Knowledge Acquisition, Modeling and Management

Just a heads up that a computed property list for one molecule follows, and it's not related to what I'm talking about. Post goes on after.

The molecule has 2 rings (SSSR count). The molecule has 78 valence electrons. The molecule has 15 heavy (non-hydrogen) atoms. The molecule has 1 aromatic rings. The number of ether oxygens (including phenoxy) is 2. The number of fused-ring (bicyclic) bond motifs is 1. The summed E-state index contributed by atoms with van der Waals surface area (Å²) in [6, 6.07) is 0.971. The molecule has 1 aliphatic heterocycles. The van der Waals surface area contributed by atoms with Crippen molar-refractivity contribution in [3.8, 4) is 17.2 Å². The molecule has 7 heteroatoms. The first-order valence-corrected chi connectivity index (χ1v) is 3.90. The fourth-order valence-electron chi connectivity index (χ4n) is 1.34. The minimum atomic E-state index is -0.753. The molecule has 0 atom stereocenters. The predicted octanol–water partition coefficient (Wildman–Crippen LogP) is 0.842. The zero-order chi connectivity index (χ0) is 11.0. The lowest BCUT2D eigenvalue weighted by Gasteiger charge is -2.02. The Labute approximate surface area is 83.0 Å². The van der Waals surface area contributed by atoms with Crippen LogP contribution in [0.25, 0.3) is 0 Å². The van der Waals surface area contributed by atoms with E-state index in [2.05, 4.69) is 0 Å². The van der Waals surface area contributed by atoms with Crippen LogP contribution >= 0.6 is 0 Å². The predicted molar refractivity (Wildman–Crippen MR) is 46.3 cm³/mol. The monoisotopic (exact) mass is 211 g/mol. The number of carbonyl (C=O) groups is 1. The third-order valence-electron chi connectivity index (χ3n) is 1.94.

Past, Present, and Future of Knowledge Acquisition This book contains the proceedings of the 11th European Workshop on Kno- edge Acquisition, Modeling, and Management (EKAW ’99), held at Dagstuhl Castle (Germany) in May of 1999. This continuity and the high number of s- missions re?ect the mature status of the knowledge acquisition community. Knowledge Acquisition started as an attempt to solve the main bottleneck in developing expert systems (now called knowledge-based systems): Acquiring knowledgefromahumanexpert. Variousmethodsandtoolshavebeendeveloped to improve this process. These approaches signi?cantly reduced the cost of - veloping knowledge-based systems. However, these systems often only partially ful?lled the taskthey weredevelopedfor andmaintenanceremainedanunsolved problem. This required a paradigm shift that views the development process of knowledge-based systems as a modeling activity. Instead of simply transf- ring human knowledge into machine-readable code, building a knowledge-based system is now viewed as a modeling activity. A so-called knowledge model is constructed in interaction with users and experts. This model need not nec- sarily re?ect the already available human expertise. Instead it should provide a knowledgelevelcharacterizationof the knowledgethat is requiredby the system to solve the application task. Economy and quality in system development and maintainability are achieved by reusable problem-solving methods and onto- gies. The former describe the reasoning process of the knowledge-based system (i. e., the algorithms it uses) and the latter describe the knowledge structures it uses (i. e., the data structures). Both abstract from speci?c application and domain speci?c circumstances to enable knowledge reuse.